Nuclear graduates take MegaWatt to schools

Thomas Thor News

November 9, 2020

Everyone has their own idea of what the future energy system should be, but whose plan is really the best? Instead of using academic papers and protracted debates on social media you can now settle the matter with MegaWatt, a new card game that lets 3-5 players build their grid and stress test it as the climate changes around them.

The game begins with a build phase where players deploy various power sources to create the biggest and best power systems they can afford. Their work is put to the test in the next phase as climate cards change the game round by round. A good range of technologies are included: wind, solar, biomass, hydro, coal, gas as well as nuclear. Each has the chance to make a game-changing contribution as the game is shaped by sea level rise, carbon taxes, political upheaval and more.

Learning the weaknesses and relative advantages of their power sources as they are exposed, players scramble to mitigate the damage and clean up their grid before the end of the game. Just like the energy system and the climate, nobody knows what is coming next. Will they be saved by new technologies or undermined by the weather in the next turn of cards? A chance to see an advanced Weather Forecast could prompt a change in your tactics, while a Public Consultation could halt your rival’s expansion plans. In the end, the winner will be the one benefitting from the largest grid, but only once its environmental cost is taken into account.

Learning is what this game is all about. As much as it is fun for anyone to play, the game is designed to support schools in exploring the challenges of energy and climate change, by bringing them to life in science and geography lessons. It is useful in several other school contexts as well, and will develop into an overall package that meets the Gatsby benchmarks for career guidance.

MegaWatt is the first product by Curieus Games, which was started by eight diverse members of the UK’s nuclear graduates scheme. Their plan is to get the game into schools with the help of sponsors. A pilot program for this is currently being run in Lancashire with sponsorship from Westinghouse for 300 decks of cards – enough for 30 classes. Training for up to 20 teachers is being run in November and after that the game can be used in schools across Preston and Blackpool. Next will be a training programme in Cumbria, thanks to support from National Nuclear Laboratory and Energus. The Curieus Games team is looking for more sponsors for regional or national support, and does not limit itself to nuclear sector – the game raises understanding of energy issues in a neutral way.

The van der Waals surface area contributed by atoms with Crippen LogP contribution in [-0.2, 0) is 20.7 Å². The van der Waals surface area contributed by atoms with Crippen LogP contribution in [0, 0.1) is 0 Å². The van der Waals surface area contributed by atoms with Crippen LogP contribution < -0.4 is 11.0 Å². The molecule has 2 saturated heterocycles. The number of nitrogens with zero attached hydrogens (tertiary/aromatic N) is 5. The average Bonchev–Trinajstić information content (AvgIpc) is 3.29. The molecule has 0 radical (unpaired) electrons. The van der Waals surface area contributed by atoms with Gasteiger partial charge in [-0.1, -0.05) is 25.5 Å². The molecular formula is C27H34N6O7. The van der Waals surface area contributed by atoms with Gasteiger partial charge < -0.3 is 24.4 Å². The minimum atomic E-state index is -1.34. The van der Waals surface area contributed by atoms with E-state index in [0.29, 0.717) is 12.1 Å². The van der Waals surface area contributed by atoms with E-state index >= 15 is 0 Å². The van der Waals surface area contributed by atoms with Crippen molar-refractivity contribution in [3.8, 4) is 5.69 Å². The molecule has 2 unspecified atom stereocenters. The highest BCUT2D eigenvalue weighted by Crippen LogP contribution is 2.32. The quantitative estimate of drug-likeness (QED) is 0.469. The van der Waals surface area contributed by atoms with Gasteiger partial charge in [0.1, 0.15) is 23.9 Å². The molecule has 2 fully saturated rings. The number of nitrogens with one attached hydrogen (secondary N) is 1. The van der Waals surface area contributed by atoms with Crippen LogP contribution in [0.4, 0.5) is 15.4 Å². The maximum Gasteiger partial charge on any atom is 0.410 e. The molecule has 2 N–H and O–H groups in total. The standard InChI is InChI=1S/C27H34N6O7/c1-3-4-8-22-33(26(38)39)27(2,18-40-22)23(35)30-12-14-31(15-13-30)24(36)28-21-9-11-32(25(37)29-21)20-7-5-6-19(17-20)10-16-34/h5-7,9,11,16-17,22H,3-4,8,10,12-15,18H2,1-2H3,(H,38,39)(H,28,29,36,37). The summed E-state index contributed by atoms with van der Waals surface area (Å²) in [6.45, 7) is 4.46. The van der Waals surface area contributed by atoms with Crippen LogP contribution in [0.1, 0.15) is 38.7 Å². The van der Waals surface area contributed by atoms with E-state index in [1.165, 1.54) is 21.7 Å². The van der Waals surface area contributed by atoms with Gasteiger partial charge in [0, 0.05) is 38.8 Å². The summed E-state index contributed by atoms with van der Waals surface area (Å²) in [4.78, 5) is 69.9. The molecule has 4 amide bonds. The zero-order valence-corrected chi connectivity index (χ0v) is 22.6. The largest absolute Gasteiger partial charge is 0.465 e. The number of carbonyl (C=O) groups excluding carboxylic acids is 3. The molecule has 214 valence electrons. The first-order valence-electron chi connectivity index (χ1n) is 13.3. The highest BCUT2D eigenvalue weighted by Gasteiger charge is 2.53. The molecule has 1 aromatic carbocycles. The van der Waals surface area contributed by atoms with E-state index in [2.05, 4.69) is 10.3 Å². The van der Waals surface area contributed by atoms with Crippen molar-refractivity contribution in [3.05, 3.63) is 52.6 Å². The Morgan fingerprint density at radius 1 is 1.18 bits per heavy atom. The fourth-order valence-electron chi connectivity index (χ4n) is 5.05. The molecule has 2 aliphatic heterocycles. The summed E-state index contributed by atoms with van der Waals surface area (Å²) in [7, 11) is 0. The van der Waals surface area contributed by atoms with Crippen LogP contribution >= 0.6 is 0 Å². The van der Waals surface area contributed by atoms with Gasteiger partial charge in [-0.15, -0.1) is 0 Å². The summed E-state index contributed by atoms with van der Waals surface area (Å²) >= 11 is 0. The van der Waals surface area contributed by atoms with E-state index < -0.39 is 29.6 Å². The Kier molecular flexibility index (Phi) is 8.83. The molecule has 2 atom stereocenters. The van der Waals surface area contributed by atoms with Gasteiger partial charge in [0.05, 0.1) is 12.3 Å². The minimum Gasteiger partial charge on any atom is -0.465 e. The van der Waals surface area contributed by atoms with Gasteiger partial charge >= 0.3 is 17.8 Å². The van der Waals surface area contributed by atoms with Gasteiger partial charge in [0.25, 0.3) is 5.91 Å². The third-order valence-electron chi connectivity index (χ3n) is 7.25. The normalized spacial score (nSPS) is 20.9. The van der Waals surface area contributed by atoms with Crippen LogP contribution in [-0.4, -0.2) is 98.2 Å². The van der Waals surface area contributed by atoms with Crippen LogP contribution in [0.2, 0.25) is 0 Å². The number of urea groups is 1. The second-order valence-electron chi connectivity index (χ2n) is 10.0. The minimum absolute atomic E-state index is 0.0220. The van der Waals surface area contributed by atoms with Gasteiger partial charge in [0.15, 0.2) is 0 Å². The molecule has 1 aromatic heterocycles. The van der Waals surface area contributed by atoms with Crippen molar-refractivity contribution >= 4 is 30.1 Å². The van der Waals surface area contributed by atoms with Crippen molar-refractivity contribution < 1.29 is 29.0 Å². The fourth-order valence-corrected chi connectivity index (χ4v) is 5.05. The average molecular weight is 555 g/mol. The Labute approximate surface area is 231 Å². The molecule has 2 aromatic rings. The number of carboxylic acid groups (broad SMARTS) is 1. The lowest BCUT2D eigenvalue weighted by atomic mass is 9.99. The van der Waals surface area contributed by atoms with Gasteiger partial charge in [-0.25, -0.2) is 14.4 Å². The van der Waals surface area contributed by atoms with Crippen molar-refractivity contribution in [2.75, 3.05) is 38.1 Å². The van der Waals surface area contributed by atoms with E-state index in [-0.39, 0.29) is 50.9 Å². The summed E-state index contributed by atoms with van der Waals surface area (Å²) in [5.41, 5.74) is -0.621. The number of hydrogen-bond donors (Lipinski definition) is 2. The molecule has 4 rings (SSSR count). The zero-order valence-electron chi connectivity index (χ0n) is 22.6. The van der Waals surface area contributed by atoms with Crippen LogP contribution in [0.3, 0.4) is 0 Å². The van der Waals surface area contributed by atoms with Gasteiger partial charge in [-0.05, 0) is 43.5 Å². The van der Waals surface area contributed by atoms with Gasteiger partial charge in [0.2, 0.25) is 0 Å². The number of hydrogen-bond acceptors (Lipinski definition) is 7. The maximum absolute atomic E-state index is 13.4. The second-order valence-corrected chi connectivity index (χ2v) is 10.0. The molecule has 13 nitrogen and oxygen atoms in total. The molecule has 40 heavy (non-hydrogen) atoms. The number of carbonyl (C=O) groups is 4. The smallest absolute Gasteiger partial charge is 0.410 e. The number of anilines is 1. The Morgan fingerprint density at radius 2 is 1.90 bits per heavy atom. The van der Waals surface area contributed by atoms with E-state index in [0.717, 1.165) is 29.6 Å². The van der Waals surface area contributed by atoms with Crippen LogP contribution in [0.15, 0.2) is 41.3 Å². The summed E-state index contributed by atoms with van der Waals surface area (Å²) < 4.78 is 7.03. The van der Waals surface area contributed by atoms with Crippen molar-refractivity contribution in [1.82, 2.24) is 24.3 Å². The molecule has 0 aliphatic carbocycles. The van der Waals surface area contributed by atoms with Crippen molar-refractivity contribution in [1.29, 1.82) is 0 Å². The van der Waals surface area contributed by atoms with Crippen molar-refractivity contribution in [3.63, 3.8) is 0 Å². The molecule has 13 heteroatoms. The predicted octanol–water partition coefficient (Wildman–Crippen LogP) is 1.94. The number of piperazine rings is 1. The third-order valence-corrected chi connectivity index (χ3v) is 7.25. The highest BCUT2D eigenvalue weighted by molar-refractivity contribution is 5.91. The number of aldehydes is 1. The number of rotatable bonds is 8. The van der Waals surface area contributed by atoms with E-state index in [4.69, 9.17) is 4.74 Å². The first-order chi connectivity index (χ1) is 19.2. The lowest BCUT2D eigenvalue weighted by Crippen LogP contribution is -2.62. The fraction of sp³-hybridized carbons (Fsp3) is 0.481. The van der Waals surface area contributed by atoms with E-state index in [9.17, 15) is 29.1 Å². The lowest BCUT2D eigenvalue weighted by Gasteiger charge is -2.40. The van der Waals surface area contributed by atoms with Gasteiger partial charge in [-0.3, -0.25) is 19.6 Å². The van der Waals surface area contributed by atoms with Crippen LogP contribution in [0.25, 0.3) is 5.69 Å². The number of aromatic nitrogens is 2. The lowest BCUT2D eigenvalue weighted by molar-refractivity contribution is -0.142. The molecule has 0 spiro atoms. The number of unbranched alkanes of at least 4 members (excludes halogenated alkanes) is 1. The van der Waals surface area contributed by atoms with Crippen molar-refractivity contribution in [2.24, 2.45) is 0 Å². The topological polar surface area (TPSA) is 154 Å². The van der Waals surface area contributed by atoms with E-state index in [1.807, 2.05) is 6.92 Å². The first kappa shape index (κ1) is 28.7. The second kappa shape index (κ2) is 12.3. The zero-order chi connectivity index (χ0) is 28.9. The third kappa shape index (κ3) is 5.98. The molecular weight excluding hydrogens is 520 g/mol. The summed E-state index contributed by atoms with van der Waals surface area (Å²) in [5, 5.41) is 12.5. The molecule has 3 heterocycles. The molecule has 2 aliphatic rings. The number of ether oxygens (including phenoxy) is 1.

In contrast with its ubiquity in modern life, we give hardly any thought to electricity and still less to the distant machines that generate it. And there is an extra complication with nuclear power plants, because raising them as a subject and pushing positive messages can trigger a distrustful response. The design of MegaWatt neatly manages both these communication problems by placing the entire energy system in context, and nuclear within it. The result is a brief education about energy that comes in a bite-sized session which leaves you wanting another chance. It only takes about 30 minutes to play, although you will probably want to try a few more times because in MegaWatt you can practice something we have to get right first time in the real world.

MegaWatt is for 3-5 Players aged 11+ and is available from www.curieus.games. All profits from the game’s first financial year will go to Eden Reforestation Projects to fund the planting of more than 50,000 trees. As a long term commitment, each pack sold will support the charity to plant 10 trees.

With 16 years of communication experience in the international nuclear industry, Jeremy supports clients who want to humanise nuclear energy and improve its public image so that it can play a full role in human development and environmental protection.

Jeremy Gordon
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